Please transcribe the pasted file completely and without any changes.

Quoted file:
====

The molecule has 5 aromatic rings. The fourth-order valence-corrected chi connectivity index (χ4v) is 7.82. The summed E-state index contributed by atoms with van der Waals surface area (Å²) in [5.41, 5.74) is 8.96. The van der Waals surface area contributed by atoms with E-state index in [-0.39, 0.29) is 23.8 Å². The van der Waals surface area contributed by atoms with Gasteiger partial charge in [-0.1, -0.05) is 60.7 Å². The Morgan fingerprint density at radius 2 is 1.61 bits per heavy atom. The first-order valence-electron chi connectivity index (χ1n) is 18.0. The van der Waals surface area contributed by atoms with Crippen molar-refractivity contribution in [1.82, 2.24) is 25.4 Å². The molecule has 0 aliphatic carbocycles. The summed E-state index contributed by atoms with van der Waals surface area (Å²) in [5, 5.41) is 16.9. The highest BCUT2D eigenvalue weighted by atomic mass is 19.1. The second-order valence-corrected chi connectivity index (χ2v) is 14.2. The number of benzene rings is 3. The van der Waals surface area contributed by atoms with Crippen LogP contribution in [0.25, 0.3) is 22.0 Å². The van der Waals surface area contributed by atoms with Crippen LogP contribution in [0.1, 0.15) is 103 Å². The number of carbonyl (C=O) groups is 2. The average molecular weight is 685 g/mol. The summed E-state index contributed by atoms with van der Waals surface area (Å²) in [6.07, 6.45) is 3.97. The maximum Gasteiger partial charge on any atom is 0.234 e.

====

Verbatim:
The molecule has 5 aromatic rings. The fourth-order valence-corrected chi connectivity index (χ4v) is 7.82. The summed E-state index contributed by atoms with van der Waals surface area (Å²) in [5.41, 5.74) is 8.96. The van der Waals surface area contributed by atoms with E-state index in [-0.39, 0.29) is 23.8 Å². The van der Waals surface area contributed by atoms with Gasteiger partial charge in [-0.1, -0.05) is 60.7 Å². The Morgan fingerprint density at radius 2 is 1.61 bits per heavy atom. The first-order valence-electron chi connectivity index (χ1n) is 18.0. The van der Waals surface area contributed by atoms with Crippen molar-refractivity contribution in [1.82, 2.24) is 25.4 Å². The molecule has 0 aliphatic carbocycles. The summed E-state index contributed by atoms with van der Waals surface area (Å²) in [5, 5.41) is 16.9. The highest BCUT2D eigenvalue weighted by atomic mass is 19.1. The second-order valence-corrected chi connectivity index (χ2v) is 14.2. The number of benzene rings is 3. The van der Waals surface area contributed by atoms with Crippen LogP contribution in [0.25, 0.3) is 22.0 Å². The van der Waals surface area contributed by atoms with Crippen LogP contribution in [0.1, 0.15) is 103 Å². The number of carbonyl (C=O) groups is 2. The average molecular weight is 685 g/mol. The summed E-state index contributed by atoms with van der Waals surface area (Å²) in [6.07, 6.45) is 3.97. The maximum Gasteiger partial charge on any atom is 0.234 e.